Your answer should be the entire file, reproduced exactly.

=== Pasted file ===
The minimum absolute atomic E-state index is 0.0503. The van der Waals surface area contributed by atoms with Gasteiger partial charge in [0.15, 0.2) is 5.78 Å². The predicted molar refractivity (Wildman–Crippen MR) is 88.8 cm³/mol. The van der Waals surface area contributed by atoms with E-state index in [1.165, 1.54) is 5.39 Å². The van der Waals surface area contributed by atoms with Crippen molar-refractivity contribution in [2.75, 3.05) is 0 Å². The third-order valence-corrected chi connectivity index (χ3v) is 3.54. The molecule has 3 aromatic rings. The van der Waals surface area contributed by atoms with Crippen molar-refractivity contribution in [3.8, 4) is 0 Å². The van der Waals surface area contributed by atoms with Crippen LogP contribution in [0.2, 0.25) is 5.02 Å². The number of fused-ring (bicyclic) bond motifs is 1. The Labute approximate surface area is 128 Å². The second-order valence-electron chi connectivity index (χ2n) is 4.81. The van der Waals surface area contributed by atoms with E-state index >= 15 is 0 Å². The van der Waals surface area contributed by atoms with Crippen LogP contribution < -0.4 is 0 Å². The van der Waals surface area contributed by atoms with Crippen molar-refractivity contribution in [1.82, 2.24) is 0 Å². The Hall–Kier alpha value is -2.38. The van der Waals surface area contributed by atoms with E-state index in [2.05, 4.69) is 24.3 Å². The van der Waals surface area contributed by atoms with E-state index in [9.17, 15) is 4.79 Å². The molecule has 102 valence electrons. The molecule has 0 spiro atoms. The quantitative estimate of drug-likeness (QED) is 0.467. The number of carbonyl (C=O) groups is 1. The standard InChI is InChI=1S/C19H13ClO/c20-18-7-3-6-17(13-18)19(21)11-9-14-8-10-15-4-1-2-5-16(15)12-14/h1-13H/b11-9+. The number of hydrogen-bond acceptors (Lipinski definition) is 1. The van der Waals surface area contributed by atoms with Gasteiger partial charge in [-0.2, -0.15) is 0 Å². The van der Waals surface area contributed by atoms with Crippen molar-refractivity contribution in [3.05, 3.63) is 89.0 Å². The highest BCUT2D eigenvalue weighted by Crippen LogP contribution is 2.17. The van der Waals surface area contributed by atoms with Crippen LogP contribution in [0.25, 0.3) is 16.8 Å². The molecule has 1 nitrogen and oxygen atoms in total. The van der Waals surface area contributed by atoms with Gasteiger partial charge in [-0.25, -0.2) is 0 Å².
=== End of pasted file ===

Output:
The minimum absolute atomic E-state index is 0.0503. The van der Waals surface area contributed by atoms with Gasteiger partial charge in [0.15, 0.2) is 5.78 Å². The predicted molar refractivity (Wildman–Crippen MR) is 88.8 cm³/mol. The van der Waals surface area contributed by atoms with E-state index in [1.165, 1.54) is 5.39 Å². The van der Waals surface area contributed by atoms with Crippen molar-refractivity contribution in [2.75, 3.05) is 0 Å². The third-order valence-corrected chi connectivity index (χ3v) is 3.54. The molecule has 3 aromatic rings. The van der Waals surface area contributed by atoms with Crippen molar-refractivity contribution in [3.8, 4) is 0 Å². The van der Waals surface area contributed by atoms with Crippen LogP contribution in [0.2, 0.25) is 5.02 Å². The number of fused-ring (bicyclic) bond motifs is 1. The Labute approximate surface area is 128 Å². The second-order valence-electron chi connectivity index (χ2n) is 4.81. The van der Waals surface area contributed by atoms with E-state index >= 15 is 0 Å². The van der Waals surface area contributed by atoms with Crippen LogP contribution < -0.4 is 0 Å². The van der Waals surface area contributed by atoms with Crippen molar-refractivity contribution in [1.82, 2.24) is 0 Å². The Hall–Kier alpha value is -2.38. The van der Waals surface area contributed by atoms with E-state index in [2.05, 4.69) is 24.3 Å². The van der Waals surface area contributed by atoms with E-state index in [9.17, 15) is 4.79 Å². The molecule has 102 valence electrons. The molecule has 0 spiro atoms. The quantitative estimate of drug-likeness (QED) is 0.467. The number of carbonyl (C=O) groups is 1. The standard InChI is InChI=1S/C19H13ClO/c20-18-7-3-6-17(13-18)19(21)11-9-14-8-10-15-4-1-2-5-16(15)12-14/h1-13H/b11-9+. The number of hydrogen-bond acceptors (Lipinski definition) is 1. The van der Waals surface area contributed by atoms with Gasteiger partial charge in [-0.2, -0.15) is 0 Å². The van der Waals surface area contributed by atoms with Crippen molar-refractivity contribution in [3.05, 3.63) is 89.0 Å². The highest BCUT2D eigenvalue weighted by Crippen LogP contribution is 2.17. The van der Waals surface area contributed by atoms with Crippen LogP contribution in [0.25, 0.3) is 16.8 Å². The molecule has 1 nitrogen and oxygen atoms in total. The van der Waals surface area contributed by atoms with Gasteiger partial charge in [-0.25, -0.2) is 0 Å².